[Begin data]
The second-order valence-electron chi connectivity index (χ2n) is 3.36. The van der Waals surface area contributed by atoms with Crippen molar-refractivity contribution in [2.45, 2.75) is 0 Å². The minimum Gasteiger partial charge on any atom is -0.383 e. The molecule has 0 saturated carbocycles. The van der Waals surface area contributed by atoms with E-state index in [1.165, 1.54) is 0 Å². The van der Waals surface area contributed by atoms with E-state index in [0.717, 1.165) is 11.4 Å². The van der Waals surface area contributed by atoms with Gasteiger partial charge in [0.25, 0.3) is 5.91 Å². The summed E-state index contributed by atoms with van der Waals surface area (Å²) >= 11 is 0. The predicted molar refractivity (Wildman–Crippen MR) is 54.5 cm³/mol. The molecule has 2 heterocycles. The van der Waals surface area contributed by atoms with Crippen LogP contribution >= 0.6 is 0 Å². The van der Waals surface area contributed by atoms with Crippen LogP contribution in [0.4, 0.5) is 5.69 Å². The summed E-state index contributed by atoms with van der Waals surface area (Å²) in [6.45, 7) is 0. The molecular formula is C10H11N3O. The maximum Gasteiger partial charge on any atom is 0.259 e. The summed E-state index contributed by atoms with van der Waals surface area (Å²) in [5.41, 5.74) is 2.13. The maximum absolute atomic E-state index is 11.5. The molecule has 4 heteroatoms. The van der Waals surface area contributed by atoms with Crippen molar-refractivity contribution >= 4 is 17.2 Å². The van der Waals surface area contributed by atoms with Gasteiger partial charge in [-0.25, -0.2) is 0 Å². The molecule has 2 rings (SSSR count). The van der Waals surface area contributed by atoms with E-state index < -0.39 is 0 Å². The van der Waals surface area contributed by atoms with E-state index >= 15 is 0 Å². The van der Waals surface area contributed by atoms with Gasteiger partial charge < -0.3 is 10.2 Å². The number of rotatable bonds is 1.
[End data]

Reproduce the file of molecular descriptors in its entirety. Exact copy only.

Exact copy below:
The second-order valence-electron chi connectivity index (χ2n) is 3.36. The van der Waals surface area contributed by atoms with Crippen molar-refractivity contribution in [2.45, 2.75) is 0 Å². The minimum Gasteiger partial charge on any atom is -0.383 e. The molecule has 0 saturated carbocycles. The van der Waals surface area contributed by atoms with E-state index in [1.165, 1.54) is 0 Å². The van der Waals surface area contributed by atoms with E-state index in [0.717, 1.165) is 11.4 Å². The van der Waals surface area contributed by atoms with Gasteiger partial charge in [0.25, 0.3) is 5.91 Å². The summed E-state index contributed by atoms with van der Waals surface area (Å²) >= 11 is 0. The predicted molar refractivity (Wildman–Crippen MR) is 54.5 cm³/mol. The molecule has 2 heterocycles. The van der Waals surface area contributed by atoms with Crippen LogP contribution >= 0.6 is 0 Å². The van der Waals surface area contributed by atoms with Crippen LogP contribution in [0.4, 0.5) is 5.69 Å². The summed E-state index contributed by atoms with van der Waals surface area (Å²) in [6.45, 7) is 0. The molecular formula is C10H11N3O. The maximum Gasteiger partial charge on any atom is 0.259 e. The summed E-state index contributed by atoms with van der Waals surface area (Å²) in [5.41, 5.74) is 2.13. The maximum absolute atomic E-state index is 11.5. The molecule has 4 heteroatoms. The van der Waals surface area contributed by atoms with Crippen molar-refractivity contribution >= 4 is 17.2 Å². The van der Waals surface area contributed by atoms with Gasteiger partial charge in [-0.25, -0.2) is 0 Å². The molecule has 2 rings (SSSR count). The van der Waals surface area contributed by atoms with E-state index < -0.39 is 0 Å². The van der Waals surface area contributed by atoms with E-state index >= 15 is 0 Å². The van der Waals surface area contributed by atoms with Gasteiger partial charge < -0.3 is 10.2 Å². The number of rotatable bonds is 1.